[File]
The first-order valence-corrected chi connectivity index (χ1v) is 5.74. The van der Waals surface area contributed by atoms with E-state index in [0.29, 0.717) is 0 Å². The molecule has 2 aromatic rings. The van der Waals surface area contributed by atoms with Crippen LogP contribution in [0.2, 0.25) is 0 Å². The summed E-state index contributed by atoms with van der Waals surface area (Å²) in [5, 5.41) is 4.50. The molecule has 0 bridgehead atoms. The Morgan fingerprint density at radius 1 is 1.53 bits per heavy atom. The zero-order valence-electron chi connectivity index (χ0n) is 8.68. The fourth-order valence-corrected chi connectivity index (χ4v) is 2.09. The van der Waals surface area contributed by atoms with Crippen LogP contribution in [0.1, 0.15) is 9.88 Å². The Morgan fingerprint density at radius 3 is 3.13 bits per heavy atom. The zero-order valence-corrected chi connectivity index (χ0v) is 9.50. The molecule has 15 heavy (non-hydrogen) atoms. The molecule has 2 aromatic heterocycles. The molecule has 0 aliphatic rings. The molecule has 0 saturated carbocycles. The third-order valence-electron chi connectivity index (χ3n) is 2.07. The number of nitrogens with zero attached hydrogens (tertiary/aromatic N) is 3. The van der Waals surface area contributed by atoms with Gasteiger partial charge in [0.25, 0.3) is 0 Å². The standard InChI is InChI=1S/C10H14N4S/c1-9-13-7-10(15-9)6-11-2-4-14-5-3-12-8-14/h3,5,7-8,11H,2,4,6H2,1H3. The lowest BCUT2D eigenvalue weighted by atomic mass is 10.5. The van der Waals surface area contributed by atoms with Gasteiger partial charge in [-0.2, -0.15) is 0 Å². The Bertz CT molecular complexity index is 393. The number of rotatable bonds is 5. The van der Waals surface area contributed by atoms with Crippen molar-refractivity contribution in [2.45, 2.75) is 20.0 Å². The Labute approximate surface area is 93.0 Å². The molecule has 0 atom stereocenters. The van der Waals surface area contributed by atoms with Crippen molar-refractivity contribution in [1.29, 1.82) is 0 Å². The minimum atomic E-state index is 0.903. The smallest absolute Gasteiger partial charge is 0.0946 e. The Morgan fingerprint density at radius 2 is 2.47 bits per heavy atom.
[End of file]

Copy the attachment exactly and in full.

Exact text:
The first-order valence-corrected chi connectivity index (χ1v) is 5.74. The van der Waals surface area contributed by atoms with E-state index in [0.29, 0.717) is 0 Å². The molecule has 2 aromatic rings. The van der Waals surface area contributed by atoms with Crippen LogP contribution in [0.2, 0.25) is 0 Å². The summed E-state index contributed by atoms with van der Waals surface area (Å²) in [5, 5.41) is 4.50. The molecule has 0 bridgehead atoms. The Morgan fingerprint density at radius 1 is 1.53 bits per heavy atom. The zero-order valence-electron chi connectivity index (χ0n) is 8.68. The fourth-order valence-corrected chi connectivity index (χ4v) is 2.09. The van der Waals surface area contributed by atoms with Crippen LogP contribution in [0.1, 0.15) is 9.88 Å². The Morgan fingerprint density at radius 3 is 3.13 bits per heavy atom. The zero-order valence-corrected chi connectivity index (χ0v) is 9.50. The molecule has 15 heavy (non-hydrogen) atoms. The molecule has 2 aromatic heterocycles. The molecule has 0 aliphatic rings. The molecule has 0 saturated carbocycles. The third-order valence-electron chi connectivity index (χ3n) is 2.07. The number of nitrogens with zero attached hydrogens (tertiary/aromatic N) is 3. The van der Waals surface area contributed by atoms with Gasteiger partial charge in [0.25, 0.3) is 0 Å². The standard InChI is InChI=1S/C10H14N4S/c1-9-13-7-10(15-9)6-11-2-4-14-5-3-12-8-14/h3,5,7-8,11H,2,4,6H2,1H3. The lowest BCUT2D eigenvalue weighted by atomic mass is 10.5. The van der Waals surface area contributed by atoms with Gasteiger partial charge in [-0.2, -0.15) is 0 Å². The Bertz CT molecular complexity index is 393. The number of rotatable bonds is 5. The van der Waals surface area contributed by atoms with Crippen molar-refractivity contribution in [2.45, 2.75) is 20.0 Å². The Labute approximate surface area is 93.0 Å². The molecule has 0 atom stereocenters. The van der Waals surface area contributed by atoms with Crippen molar-refractivity contribution in [1.29, 1.82) is 0 Å². The minimum atomic E-state index is 0.903. The smallest absolute Gasteiger partial charge is 0.0946 e. The Morgan fingerprint density at radius 2 is 2.47 bits per heavy atom.